Based on thousands of suggestions from racers and race sponsors since 2104, we’ve built nine features that make virtual races real, keeping virtual race participants psychologically invested.
1) Custom route for a virtual race
Racers love to compete on a route that connects with their own lives.
- In a two week virtual race for its sales team, Nike’s 6,700 mile route visited 10 showrooms across the US (above).
- Commemorating his own 27-day traverse on foot of the Iditarod sled dog race, legendary ultra runner Pete Ripmaster is staging a two-month long 1,000-mile race across Alaska for teams of up to ten athletes. (The race uses activity conversions—more info below—so cyclists and swimmers to also compete.)
- The Midwest Boston Terrier Rescue charity is hosting a month-long virtual dog walk around Boston. Ambitious walkers can loop the 6.9 mile route multiple times.
- When Marsh Insurance did a fundraising race supporting Ronald McDonald House New York, it used a route from its Manhattan office to “the House.”
2) Virtual race relay teams
Though some races include only individual avatars, adding teams brings an extra layer of competition and socializing.
- Zillow hosted eleven teams of employees on a 2020 mile route visiting ten top HBCUs (above), with captains coordinating in Slack channel. Zillow is donating $50,000 to the United Negro College Fund when the teams all finish the route at Howard University in Washington, DC.
- Potterhead Running Club regularly creates team competitions, with each team socializing and strategizing in a Facebook group run by its captain.
- AccountingDepartment.com, in its third annual Racery event, hosted staffers on a 4720-mile three month virtual tour of Italy. Staff were split into two teams led by the company’s founders.
- Road race company Race178 fielded 200 teams of up to 10 friends and family who traversed Nevada’s iconic Highway 50.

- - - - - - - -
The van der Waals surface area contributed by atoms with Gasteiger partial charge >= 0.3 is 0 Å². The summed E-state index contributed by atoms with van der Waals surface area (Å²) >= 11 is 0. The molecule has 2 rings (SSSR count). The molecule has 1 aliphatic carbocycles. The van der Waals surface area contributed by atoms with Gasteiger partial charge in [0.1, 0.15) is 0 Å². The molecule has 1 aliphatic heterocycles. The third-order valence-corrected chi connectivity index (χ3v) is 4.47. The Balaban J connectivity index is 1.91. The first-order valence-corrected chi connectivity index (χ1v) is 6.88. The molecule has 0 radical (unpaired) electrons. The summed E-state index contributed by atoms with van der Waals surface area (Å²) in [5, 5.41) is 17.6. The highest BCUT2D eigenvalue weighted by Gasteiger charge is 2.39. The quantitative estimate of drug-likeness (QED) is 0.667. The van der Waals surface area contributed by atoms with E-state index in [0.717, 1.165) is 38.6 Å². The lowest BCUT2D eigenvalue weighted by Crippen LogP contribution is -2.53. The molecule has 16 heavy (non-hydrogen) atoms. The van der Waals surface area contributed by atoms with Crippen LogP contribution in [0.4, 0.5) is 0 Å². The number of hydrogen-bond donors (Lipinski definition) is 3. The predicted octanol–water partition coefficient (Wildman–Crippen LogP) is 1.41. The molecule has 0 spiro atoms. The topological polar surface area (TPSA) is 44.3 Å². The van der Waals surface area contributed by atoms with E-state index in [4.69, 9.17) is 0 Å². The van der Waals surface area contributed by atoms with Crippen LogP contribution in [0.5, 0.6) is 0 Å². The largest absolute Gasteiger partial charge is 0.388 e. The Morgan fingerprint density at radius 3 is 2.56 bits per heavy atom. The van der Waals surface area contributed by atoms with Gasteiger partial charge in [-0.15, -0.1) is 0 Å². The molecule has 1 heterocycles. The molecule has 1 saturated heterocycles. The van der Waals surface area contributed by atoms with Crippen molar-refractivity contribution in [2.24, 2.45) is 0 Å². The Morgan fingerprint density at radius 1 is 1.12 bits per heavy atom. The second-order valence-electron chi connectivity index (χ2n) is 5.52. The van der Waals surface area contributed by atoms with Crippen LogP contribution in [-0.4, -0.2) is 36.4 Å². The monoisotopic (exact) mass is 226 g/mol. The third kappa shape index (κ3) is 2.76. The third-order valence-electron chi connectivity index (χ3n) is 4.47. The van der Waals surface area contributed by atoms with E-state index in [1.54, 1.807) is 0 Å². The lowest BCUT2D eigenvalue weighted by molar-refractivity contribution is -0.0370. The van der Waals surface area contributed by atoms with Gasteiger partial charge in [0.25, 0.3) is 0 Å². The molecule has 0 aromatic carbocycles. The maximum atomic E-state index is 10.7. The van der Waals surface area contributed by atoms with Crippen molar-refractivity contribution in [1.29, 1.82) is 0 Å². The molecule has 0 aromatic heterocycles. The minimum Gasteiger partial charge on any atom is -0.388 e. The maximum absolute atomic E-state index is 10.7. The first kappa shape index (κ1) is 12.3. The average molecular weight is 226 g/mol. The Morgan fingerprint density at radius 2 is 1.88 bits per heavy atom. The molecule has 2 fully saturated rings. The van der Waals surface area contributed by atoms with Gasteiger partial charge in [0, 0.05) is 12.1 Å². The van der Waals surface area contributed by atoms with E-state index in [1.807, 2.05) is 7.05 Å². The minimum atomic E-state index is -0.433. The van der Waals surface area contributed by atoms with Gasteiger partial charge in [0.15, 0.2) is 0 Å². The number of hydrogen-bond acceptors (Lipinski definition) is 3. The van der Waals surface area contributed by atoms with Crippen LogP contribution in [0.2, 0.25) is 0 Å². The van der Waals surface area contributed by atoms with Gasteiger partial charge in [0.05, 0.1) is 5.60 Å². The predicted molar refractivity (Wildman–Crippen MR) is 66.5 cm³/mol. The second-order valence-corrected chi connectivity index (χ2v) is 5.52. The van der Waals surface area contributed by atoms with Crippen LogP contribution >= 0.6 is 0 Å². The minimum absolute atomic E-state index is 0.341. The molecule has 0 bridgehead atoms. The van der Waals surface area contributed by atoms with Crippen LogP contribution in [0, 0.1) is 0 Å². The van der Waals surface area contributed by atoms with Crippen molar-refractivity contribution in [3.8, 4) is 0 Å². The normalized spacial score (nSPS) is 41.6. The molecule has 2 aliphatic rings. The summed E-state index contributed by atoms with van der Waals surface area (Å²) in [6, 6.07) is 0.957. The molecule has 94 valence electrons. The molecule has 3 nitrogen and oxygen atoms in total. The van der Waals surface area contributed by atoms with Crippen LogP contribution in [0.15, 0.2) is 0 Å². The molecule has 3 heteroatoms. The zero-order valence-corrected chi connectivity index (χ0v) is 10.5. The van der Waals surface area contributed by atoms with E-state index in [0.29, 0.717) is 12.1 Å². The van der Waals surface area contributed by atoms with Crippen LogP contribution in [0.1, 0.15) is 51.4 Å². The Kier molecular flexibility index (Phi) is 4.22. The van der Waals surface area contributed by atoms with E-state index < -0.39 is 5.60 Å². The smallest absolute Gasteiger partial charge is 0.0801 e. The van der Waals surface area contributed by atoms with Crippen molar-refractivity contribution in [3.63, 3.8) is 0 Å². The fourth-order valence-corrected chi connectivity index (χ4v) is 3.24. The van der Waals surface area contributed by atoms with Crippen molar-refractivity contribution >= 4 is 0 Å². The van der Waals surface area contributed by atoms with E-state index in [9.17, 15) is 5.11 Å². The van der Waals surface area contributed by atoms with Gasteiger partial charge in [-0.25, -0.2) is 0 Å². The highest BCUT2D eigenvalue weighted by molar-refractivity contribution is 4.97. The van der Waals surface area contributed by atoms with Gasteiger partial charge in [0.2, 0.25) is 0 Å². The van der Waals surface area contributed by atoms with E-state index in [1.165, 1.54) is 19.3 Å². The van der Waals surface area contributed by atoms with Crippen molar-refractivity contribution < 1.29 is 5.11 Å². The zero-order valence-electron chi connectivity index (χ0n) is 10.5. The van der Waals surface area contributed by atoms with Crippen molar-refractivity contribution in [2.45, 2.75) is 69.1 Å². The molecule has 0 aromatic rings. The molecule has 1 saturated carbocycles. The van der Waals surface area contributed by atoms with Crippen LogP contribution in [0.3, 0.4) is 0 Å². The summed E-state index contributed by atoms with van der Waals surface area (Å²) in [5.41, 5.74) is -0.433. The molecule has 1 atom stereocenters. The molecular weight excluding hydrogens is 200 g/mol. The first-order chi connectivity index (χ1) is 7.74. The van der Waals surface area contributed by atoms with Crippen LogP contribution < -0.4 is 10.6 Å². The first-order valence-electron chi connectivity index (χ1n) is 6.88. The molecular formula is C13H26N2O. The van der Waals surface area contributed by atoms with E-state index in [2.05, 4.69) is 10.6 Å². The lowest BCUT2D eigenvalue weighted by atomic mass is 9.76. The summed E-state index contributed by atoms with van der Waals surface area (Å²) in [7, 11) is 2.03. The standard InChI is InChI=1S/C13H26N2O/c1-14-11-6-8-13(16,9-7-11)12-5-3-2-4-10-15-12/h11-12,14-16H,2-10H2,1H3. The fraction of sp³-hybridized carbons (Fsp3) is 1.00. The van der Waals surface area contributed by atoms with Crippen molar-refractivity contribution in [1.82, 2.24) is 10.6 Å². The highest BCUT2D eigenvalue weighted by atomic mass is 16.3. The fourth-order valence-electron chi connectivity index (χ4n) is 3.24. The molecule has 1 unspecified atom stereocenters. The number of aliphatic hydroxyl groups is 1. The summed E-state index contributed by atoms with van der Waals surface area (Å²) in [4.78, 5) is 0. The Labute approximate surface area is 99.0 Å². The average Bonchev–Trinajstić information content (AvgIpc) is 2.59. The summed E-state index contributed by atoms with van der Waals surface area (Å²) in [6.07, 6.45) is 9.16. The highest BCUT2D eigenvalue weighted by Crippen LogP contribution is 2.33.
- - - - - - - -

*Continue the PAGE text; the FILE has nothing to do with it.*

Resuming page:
2.5) Virtual postcards (optional!)
While not essential, virtual postcards can add an extra dose of realism (and social sharing) to a virtual race. For example, when each Zillow team arrived at an HBCU on its race’s 2020 mile route, the team received a customized e-postcard featuring the corresponding college or university.
3) Digital bling
Racers love Racery’s digital bling. The race bibs—complete with virtual wrinkles and safety pin holes—and finish awards get shared on social media and printed to display on the fridge or bulletin board.
4) Google Street Views
With each new exercise log, the racer gets a 360° Google Street View of the racer (or team’s) position on the route.
5) Inclusive activity conversions
Some race sponsors choose to only serve runners. That’s fine. But why should runners have all the fun?
More participants means more fun for everyone, and some race sponsors decide that anyone who exercises should be welcome in the virtual race. In Racery’s activity conversion races, each participants’s time spent exercising gets converted into miles on the route based on Racery’s proprietary conversions.
To level the playing field and make sure everyone has fun, conversions are based on effort. As a result, a swimmer or tennis player’s hour of effort generates roughly the same route miles a cyclist’s.
Race sponsors can also customize conversions to fit with its racer’s needs. This summer, one charity raising money for summer camps added mileage credit for hours spent reading books.
6) Real time activity feed
Think of a Racery activity feed as a healthy Facebook, constantly updating as racers’ newest exercise logs appear at the top of the feed. Scrolling the feed lets participants quickly keep up with what their peers are doing and, in a fundraising race, donations.
7) Real time leader board(s)
Every time a racer logs new exercise, Racery updates the racer’s position in a leader board tracking mileage. In a team race, the corresponding team’s position in the team leader board also updates.
Likewise, in a fundraising event, individuals’ P2P fundraising links mean each new donation updates the individual and team leader boards for donations.
Some racers enjoy uploading extra content with their logs—photos, comments, hashtags linking to similar activity logs, and location data. Racers can also “@” each other in comments or the race message board.
9) Motivational nudges
Even the most dedicated athletes need encouragement. Racery gives racers lots of encouragement along the way, including commendations for streaks and a daily exercise nudge that includes complete race standings at that moment.